The basics of superannuation
The Australian superannuation system was introduced in the 1990s to reduce reliance on the age pension and encourage working Australians to save for their retirement.
Typically employers are required to contribute a minimum of 11% (this will progressively increase up to 12% by 1 July 2025) of an employee’s income to a superannuation account.
This is known as your ‘superannuation guarantee’ (SG).
In most circumstances your employer will pay you super if you’re:
- 18 or over, or
- under 18, and work more than 30 hours in a week.
This applies whether you work casual, part-time or full-time hours, and even if you’re a temporary resident.
For more information on super contributions and employer requirements go to Superannuation Guarantee contributions.
Why superannuation is compulsory
In 1992 the Australian Government made superannuation compulsory for most employed Australians to help them save for retirement.
Employers are required to make regular contributions into employee's super accounts. The policy was introduced due to concerns that the government age-pension payments would overwhelm the country’s economy unless there was a system to encourage higher retirement savings.
By coupling consistent contributions with strategic investment choices and compound interest, your super can grow significantly over many years.
How superannuation works
Once contributions are received, your super fund then invests your money in assets like shares and property to help grow your balance over time. The amount of super you’ll end up with when you retire depends on several factors, including how much you contributed, how long you’ve been contributing for, your investment returns, and the amount of fees you pay.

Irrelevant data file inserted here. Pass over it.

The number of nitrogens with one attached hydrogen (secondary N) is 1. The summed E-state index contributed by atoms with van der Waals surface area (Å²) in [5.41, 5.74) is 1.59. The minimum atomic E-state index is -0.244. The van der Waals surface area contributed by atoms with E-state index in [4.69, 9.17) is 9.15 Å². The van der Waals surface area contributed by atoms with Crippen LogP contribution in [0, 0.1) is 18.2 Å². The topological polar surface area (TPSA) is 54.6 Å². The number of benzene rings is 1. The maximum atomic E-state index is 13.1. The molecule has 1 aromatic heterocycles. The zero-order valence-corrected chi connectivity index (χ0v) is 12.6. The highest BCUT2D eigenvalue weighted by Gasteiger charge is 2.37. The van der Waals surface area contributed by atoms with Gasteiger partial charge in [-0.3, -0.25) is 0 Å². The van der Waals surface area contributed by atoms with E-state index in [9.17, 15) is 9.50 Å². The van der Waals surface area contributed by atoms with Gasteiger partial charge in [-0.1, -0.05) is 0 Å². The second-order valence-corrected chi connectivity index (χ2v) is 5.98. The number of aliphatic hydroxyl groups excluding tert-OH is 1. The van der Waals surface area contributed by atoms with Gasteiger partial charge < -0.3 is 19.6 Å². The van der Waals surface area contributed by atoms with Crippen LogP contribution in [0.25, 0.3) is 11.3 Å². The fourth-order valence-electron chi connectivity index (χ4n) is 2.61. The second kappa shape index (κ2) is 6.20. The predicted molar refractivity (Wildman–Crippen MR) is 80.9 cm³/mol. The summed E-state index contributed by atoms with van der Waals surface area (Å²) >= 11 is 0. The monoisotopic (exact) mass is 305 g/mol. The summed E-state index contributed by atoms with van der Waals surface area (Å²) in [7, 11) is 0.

In addition to employer contributions, you can also make additional contributions into your super account. Although there are a number of different contributions you can make, they are typically classed as concessional or non-concessional.
Concessional contributions come out of pre-tax pay and usually are taxed at just 15%, which is much lower than the marginal rate of tax for most employees. Non-concessional contributions are made from your after-tax pay, with no further taxes being applied. Both of these contribution types have limits on how much you can contribute each financial year – these are known as contribution caps.
Superannuation is designed to fund your retirement, so it’s important to remember you can only withdraw your super when you meet a condition of release, such as turning 65, reaching preservation age and retiring, or under the transition-to-retirement rules while you continue to work.
As well as being a vehicle to save for your retirement, insurance cover usually sits within your super, and it’s important to know what it is.
The cover could include life insurance, income protection or disability cover to help if you pass away or become disabled and are unable to work.
The cost of superannuation
All superannuation funds can charge a range of fees for management of the fund and investments. If applicable, fees are regularly deducted from your account balance depending on the particular investment or service. As the amount of fees charged can impact your balance over time it’s important to understand and check the fees you’re paying.
For further information on fees, please see Understanding your Mercer Super Trust fees.
Disclaimer: Information current as at 1 July 2023. It has been prepared on behalf of Mercer Superannuation (Australia) Limited (MSAL) ABN 79 004 717 533, Australian Financial Services Licence 235906, the trustee of Mercer Super Trust ABN 19 905 422 981. We recommend you seek professional advice from a licensed, or appropriately authorised, financial adviser if you are unsure of action to take. The value of an investment in the Mercer Super Trust may rise and fall from time to time. Neither MSAL nor Mercer (Australia) Pty Ltd (Mercer) guarantees the investment performance, earnings or return of capital invested in the Mercer Super Trust. Past performance should not be relied upon as an indicator of future performance. ‘MERCER’ and Mercer SmartPath are Australian registered trademarks of Mercer ABN 32 005 315 917. Copyright 2023 Mercer LLC. All rights reserved.